To add to this list, I would like to analogize programming to casting - pouring molten metal into the space between two (or in general several) molds, often made of a sand/clay mixture.
* The metal is analogous to code.
* The heat applied to the metal is analogous to the programmers, who (temporarily) "inhabit" the code, and understand it deeply, making it flexible.
* The sand is analogous to requirements documentation.
* The clay is analogous to customer or business representatives, who "inhabit" the requirements documentation and bind it together into a cohesive whole.
* The two (usually) halves of the mold are analogous to the two (usually) major interfaces from the system to the external world - e.g. a system might interface to the customer (who purchases items from the system) and a warehouse.
* The sprues, gates and runners which are necessary to cast, but also need to be removed from the final product are analogous to the build system and unit tests.
* The machining of the final product is analogous to the deployment.
The analogy extends to typical kinds of defects:
* A misrun occurs when the molten metal does not fill out all of the requirements.
* A cold shut occurs when the frontier of the molten metal pauses or dwells during pouring, and the programmers have to go back to forgotten code.
* Mold mismatch is a requirements error that comes from lack of alignment between the different facets dictating requirements.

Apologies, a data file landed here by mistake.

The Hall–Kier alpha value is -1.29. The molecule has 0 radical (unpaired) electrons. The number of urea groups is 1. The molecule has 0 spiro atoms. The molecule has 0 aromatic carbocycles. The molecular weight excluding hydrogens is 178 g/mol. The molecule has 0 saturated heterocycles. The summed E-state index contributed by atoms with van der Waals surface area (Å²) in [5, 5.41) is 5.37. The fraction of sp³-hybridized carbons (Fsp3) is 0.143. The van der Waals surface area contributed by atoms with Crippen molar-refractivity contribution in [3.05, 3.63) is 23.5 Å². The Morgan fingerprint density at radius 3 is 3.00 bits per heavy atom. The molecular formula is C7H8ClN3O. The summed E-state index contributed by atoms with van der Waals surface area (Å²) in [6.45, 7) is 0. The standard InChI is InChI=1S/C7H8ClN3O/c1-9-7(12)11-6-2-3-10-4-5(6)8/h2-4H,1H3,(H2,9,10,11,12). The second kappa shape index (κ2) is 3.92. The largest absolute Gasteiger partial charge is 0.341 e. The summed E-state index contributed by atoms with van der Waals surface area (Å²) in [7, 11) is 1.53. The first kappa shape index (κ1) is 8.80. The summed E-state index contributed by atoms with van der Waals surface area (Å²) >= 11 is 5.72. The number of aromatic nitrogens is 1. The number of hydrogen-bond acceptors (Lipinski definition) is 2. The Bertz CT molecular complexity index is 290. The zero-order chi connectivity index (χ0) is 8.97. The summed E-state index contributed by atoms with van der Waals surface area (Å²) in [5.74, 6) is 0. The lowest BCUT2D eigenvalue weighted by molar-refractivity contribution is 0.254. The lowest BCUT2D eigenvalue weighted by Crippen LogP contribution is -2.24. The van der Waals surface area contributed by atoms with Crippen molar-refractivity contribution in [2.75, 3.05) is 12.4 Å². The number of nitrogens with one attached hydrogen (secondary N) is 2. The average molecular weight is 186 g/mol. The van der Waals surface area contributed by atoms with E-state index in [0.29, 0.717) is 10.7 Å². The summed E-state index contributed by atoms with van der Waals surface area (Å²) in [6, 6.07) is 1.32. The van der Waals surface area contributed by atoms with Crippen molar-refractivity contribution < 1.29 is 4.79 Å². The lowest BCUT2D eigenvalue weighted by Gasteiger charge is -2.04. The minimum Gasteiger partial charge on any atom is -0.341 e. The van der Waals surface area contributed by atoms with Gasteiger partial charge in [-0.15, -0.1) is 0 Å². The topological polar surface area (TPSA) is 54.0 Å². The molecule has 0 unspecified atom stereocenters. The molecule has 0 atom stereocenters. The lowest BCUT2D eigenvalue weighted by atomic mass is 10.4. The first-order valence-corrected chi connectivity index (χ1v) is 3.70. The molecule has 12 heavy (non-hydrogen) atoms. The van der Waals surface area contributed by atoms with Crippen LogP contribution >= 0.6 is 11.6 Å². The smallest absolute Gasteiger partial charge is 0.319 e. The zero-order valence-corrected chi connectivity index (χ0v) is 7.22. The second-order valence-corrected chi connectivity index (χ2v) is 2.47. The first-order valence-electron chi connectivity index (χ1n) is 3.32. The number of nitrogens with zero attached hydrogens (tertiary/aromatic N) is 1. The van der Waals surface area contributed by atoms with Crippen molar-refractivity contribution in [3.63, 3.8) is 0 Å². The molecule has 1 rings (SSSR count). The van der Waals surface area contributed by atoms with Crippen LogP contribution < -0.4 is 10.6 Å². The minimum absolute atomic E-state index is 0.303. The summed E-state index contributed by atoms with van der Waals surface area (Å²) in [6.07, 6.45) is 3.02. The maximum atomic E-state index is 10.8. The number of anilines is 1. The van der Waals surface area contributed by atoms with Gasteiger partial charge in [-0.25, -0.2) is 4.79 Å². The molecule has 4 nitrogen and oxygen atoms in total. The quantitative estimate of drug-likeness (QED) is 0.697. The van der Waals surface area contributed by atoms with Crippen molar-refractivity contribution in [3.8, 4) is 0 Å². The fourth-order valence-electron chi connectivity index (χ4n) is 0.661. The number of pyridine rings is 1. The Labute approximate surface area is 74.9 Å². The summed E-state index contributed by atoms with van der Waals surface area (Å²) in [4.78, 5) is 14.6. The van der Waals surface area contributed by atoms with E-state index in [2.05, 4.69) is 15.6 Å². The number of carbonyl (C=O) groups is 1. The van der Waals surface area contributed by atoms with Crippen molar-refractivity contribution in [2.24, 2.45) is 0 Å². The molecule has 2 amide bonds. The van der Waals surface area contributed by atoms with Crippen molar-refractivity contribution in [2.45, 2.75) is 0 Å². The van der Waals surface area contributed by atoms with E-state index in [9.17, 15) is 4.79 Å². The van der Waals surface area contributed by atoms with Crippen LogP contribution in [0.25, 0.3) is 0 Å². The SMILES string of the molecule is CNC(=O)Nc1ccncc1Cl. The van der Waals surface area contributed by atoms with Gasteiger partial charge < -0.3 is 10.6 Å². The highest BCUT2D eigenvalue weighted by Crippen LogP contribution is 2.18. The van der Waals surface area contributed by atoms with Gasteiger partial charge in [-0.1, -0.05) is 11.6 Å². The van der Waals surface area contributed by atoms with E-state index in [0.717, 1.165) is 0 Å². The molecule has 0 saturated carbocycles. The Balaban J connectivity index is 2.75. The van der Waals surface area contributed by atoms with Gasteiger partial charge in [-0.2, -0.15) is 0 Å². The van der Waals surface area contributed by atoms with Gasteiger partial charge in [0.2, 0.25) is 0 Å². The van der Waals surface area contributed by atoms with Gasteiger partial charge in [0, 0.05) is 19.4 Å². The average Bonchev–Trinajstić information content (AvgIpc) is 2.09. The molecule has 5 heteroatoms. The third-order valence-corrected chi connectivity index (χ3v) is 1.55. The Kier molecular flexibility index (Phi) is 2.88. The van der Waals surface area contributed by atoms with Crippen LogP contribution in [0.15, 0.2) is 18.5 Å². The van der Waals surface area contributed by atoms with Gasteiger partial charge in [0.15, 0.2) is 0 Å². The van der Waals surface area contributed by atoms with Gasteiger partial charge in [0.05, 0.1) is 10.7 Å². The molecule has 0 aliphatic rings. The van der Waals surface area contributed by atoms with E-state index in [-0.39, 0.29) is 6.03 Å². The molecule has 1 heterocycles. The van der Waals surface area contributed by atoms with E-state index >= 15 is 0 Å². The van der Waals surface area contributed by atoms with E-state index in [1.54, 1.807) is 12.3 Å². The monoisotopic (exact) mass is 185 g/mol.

* A sand inclusion can occur when requirement documents detach from being owned by the customer, becoming "lost purposes" that are owned and served by the programmers, complicating the system unnecessarily.
* A run out is when requirements are so faulty that the programmers start writing code based on imaginary requirements.
* A pipe is a void that occurs near the sprue feeding new code into the project; these can occur when a feature that needs to be done last is not done at all.
* Mechanical damage can occur during the machining / deployment.
* Bubbles and porosity are the classic bugs and they generally occur at so-called "hot spots", which are portions of the code base that are frequently touched and changed by programmers.
To some extent, even the solutions that foundry workers use to deal with these problems sound pretty reasonable. For example, if you're experiencing porosity defects at hot spots, you might consider using chillers, which would be project management prioritizing getting programmers OUT of the hot spots, so that they solidify sooner. Or if your business requirements people are emitting bubbles of hot air when they interact with your programmers trying to write code, you might bake them (gently expose them to programmers who are not trying to write code) for a while beforehand to dry them out.